Though we are disposed to place considerable faith in several of M. Sarrazin's assertions, and though the body of his work exhibits fewer inconsistencies than were to be expected from his odd outset, it is proper to remember, that this vigorous assailant of Bonaparte is a disappointed man. He has been in the French military service since the year 1792, and would have borne the rank of General of division long ago, had it not been for broils with his colleagues, and particularly with Murat, in 1801; when having failed in the first of a soldier's duties, that of obeying his superior officers, he was degraded, and remained unemployed till his services were accepted for St. Domingo. Although constantly employed since that time, and engaged in several duties which appeared likely to recommend him to imperial favour, he seems never to have succeeded in recovering the ground he had lost; and after the nomination of Savary to the ministry of Police, he considered it as high time to consult his safety in flight, being apprehensive, he tells us, that a protracted stay might have led in his case to no better fate than that which befel the Duke d'Enghein. He had read, he says, his sentence in the suspicious looks of the Emperor, during the review which took place in May, 1810, at Boulogne.

M. Sarrazin's military experience having chiefly consisted in duties on the Staff of a division, we are to look in his observations for precision of detail, rather than for an exposition of general views. Accordingly we do not think that he is correct in his account of the campaign of 1805, in regard either to general Mack, or to the battle at Austerlitz; while we are inclined to pay considerable attention to his report of local and particular circumstances. Recent events have given English readers the highest interest in the estimate which Frenchinen form of their celebrated Marshal Soult; and General Sarrazin agrees with others of his countrymen, in deeming him the first of their commanders after Bonaparte.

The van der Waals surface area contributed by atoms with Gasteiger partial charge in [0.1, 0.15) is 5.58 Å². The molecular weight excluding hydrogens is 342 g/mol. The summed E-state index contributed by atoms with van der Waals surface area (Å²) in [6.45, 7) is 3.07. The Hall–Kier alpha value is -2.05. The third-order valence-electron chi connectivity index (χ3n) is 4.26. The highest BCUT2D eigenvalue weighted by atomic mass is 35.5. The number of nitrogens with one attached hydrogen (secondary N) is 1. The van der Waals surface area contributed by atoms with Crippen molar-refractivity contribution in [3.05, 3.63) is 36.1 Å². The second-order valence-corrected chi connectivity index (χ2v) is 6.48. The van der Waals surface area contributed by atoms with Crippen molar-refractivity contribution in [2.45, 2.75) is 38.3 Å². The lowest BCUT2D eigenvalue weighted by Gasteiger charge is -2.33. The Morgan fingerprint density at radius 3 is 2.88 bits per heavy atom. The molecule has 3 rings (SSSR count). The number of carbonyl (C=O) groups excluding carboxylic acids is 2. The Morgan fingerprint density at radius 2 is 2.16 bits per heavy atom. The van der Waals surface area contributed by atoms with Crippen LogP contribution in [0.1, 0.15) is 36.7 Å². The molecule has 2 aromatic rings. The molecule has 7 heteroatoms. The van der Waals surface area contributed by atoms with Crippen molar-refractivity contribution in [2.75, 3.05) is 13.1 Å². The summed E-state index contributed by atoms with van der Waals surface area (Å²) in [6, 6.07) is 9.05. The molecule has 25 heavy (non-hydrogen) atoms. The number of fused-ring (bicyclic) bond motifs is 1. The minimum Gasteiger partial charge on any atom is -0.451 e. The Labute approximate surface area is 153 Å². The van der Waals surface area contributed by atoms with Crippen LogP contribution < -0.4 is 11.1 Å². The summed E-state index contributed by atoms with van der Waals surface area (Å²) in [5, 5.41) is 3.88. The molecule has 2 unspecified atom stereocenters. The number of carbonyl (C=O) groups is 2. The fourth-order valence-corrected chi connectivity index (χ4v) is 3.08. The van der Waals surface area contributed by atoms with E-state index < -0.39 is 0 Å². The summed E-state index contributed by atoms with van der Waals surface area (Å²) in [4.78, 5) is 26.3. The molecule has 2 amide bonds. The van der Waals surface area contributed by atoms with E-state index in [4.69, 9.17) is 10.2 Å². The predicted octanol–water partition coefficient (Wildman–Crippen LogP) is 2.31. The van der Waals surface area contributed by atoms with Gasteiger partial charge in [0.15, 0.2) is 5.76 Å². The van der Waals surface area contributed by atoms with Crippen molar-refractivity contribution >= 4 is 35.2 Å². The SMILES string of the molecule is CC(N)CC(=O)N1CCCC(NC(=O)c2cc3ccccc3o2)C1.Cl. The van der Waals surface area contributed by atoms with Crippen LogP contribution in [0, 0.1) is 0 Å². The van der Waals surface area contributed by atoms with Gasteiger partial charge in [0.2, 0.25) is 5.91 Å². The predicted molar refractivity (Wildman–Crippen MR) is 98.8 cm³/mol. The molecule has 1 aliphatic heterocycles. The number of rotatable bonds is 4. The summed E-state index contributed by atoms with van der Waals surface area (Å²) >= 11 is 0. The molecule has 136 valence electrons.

He is not inferior (says M. Sarrazin, p. 169) to Massena, either in bravery or firmness, and to these qualities he joins consummate artifice. No weak part in the enemy's position, can escape his penetrating eye. I am disposed to regard Soult as discontented with Bonaparte, and likely to seize any favourable

opportunity that might offer for rearing the standard of revolt. His passage of the Sierra Morena, was a very brilliant affair, and Bonaparte is probably not solicitous to give this distinguished officer many opportunities of approaching to that high reputation which he wishes to consider as exclusively his own.